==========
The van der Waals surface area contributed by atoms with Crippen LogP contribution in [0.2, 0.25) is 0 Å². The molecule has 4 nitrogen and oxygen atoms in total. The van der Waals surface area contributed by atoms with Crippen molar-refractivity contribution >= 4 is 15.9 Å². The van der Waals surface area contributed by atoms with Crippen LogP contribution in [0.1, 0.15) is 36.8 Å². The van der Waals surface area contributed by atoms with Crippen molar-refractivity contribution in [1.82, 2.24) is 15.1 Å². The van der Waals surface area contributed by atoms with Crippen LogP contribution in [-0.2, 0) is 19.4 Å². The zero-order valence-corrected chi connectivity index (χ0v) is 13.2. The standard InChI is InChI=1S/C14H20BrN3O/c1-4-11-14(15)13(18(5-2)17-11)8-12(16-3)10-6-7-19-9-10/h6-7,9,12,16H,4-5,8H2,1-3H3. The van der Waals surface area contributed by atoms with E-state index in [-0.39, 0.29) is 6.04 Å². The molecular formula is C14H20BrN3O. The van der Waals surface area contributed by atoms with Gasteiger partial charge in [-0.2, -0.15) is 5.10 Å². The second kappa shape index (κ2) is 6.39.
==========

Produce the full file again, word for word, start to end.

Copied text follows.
The van der Waals surface area contributed by atoms with Crippen LogP contribution in [0.2, 0.25) is 0 Å². The molecule has 4 nitrogen and oxygen atoms in total. The van der Waals surface area contributed by atoms with Crippen molar-refractivity contribution >= 4 is 15.9 Å². The van der Waals surface area contributed by atoms with Crippen LogP contribution in [0.1, 0.15) is 36.8 Å². The van der Waals surface area contributed by atoms with Crippen molar-refractivity contribution in [1.82, 2.24) is 15.1 Å². The van der Waals surface area contributed by atoms with Crippen LogP contribution in [-0.2, 0) is 19.4 Å². The zero-order valence-corrected chi connectivity index (χ0v) is 13.2. The standard InChI is InChI=1S/C14H20BrN3O/c1-4-11-14(15)13(18(5-2)17-11)8-12(16-3)10-6-7-19-9-10/h6-7,9,12,16H,4-5,8H2,1-3H3. The van der Waals surface area contributed by atoms with E-state index in [-0.39, 0.29) is 6.04 Å². The molecular formula is C14H20BrN3O. The van der Waals surface area contributed by atoms with Gasteiger partial charge in [-0.2, -0.15) is 5.10 Å². The second kappa shape index (κ2) is 6.39.